Major & Mrs Holt’s Definitive Battlefield Guide Somme: 100th Anniversary (Book) Review
by The Western Front Association
Publisher: Pen and Sword Military
Author: Major and Mrs Holt
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Like many other visitors to the Western Front, for us, there are two essential guides to be packed before any other books go in the case. One is Rose Coombs' "Before Memory Fades", the other is the relevant Holts’ guidebook. Sadly, Rose Coombs is no longer with us but the Holts are still going strong. Tonie and Valmai Holt, or Major and Mrs Holt, as they sign themselves, began organising tours to the Great War battlefields in 1978 and later, having sold their company, started writing guidebooks. Their guides, produced in different formats and sizes, cover the Western Front, the Somme, Ypres and Gallipoli from the Great War, and Normandy and Operation Market Garden from the Second World War. They have also researched and written about Bruce Bairnsfather, John Kipling and postcards. Not content with completing a piece of work, they constantly seek to update and improve to ensure their guides are relevant and up to date. With new information and new developments emerging during the Centenary period of the Great War, this is vital if the battlefield tourist is to have access to as much recent material as possible.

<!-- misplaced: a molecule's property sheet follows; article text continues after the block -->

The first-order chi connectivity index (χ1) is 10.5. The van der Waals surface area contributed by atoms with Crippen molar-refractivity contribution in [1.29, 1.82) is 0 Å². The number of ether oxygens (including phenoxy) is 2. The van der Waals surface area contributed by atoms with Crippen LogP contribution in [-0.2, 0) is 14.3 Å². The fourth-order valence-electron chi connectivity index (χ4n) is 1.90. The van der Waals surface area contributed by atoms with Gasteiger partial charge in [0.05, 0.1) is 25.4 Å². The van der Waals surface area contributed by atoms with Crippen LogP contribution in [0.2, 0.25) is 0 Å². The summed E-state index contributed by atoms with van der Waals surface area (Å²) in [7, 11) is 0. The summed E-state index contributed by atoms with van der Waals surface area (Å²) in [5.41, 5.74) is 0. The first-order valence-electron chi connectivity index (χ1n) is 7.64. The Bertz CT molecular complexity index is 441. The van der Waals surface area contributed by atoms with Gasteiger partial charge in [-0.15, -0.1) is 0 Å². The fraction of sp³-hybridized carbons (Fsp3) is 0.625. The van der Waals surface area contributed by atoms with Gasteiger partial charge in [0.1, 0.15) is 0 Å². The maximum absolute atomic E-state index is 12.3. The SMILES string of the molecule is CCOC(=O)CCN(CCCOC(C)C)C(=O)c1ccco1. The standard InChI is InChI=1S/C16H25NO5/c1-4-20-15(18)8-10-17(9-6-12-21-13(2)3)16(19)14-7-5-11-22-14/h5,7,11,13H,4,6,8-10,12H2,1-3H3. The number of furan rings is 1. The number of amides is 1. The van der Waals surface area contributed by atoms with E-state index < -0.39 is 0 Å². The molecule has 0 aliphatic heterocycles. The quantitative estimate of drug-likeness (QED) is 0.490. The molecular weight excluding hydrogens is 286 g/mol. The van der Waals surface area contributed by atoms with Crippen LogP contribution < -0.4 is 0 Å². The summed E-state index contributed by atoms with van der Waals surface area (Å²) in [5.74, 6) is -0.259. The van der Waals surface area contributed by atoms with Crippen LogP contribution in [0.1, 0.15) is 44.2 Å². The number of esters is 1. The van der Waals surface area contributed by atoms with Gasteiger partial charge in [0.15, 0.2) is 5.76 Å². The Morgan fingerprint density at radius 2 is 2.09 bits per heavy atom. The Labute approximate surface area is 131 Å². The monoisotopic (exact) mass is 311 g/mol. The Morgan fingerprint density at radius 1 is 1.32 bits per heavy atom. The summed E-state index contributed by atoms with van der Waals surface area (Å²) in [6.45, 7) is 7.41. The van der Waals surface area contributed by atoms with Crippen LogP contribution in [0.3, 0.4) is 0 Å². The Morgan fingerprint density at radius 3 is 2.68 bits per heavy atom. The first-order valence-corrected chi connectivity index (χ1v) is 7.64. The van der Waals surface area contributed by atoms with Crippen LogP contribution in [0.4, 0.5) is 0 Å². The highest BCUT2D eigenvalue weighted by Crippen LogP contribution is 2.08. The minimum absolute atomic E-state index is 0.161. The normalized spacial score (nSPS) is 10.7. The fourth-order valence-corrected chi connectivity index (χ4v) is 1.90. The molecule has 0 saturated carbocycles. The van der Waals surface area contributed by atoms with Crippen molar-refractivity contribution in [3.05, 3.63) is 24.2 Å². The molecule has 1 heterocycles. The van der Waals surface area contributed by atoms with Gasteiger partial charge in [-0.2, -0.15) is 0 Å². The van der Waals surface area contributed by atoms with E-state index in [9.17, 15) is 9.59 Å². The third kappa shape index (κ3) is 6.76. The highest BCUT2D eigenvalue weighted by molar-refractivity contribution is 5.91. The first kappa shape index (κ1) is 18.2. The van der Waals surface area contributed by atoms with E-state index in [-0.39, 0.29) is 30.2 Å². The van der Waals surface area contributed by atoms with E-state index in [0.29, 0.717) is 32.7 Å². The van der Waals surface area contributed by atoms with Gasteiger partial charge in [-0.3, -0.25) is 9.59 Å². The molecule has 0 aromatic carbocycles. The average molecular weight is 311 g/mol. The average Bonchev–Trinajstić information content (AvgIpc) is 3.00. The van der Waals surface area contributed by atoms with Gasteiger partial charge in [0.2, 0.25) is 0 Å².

To commemorate the Centenary of the 1916 Somme Campaign, they have produced the Seventh Centenary Edition of their Guide, first produced in 1996. Without doubt this is an outstandingly presented publication. Complete with separate map, the book runs to 350 Pages plus the index. It is lavishly illustrated with photographs and maps and has been brought right up to date with reports on recent events such as the opening of the Thiepval Visitor Centre in June 2015. Very usefully, it also carries GPS locations for all of the major sites and cemeteries.
The book provides a useful synopsis of the battle. It sets the scene well by including detail such as the requirement to build ‘a mini-city’ with the need for ‘7 weeks lodging for 400,000 men and 100,000 horses’ requiring ‘a fifth-seven page memorandum setting out the preparations…’ It is a telling reminder of how fighting battles had changed. They Holts also remind us that this was a Citizen’s Army, newly trained, the bulk of the regular British Army having already been lost.
It is easy to fall into the trap of believing the Battle of the Somme was a one day affair, whereas even acknowledging the 141 days of the 1916 battle does not tell the whole story. The authors here, however, recognise the need to cover the 1918 Somme Campaign, as well as 1916, and to note that there was also fighting in the area in 1917. The casualties from 1918, whilst not outnumbering 1916, were high and need to be understood as does the importance of the ‘Kaiser’s Offensive’ and ‘The Hundred Days’. One might take issue with some of their conclusions, for example the reason for the battle being fought when and where it was, and their view of Haig which seems more critical than most historians, but this is not intended to be an academic book. Readers can research these issues elsewhere and draw their own conclusions. What one cannot fault is the Holt’s attention to detail.
The structure of the book follows their well tested pattern of offering routes through the battlefield to ensure all key places are visited. They also offer walks with clear directions and timings and warnings about conditions. Other useful inclusions are a list of abbreviations, information on military ranks and a step by step guide to planning and enjoying the visit. They also detail the increasing number of museums and information points around the Front which help the visitor understand the battles.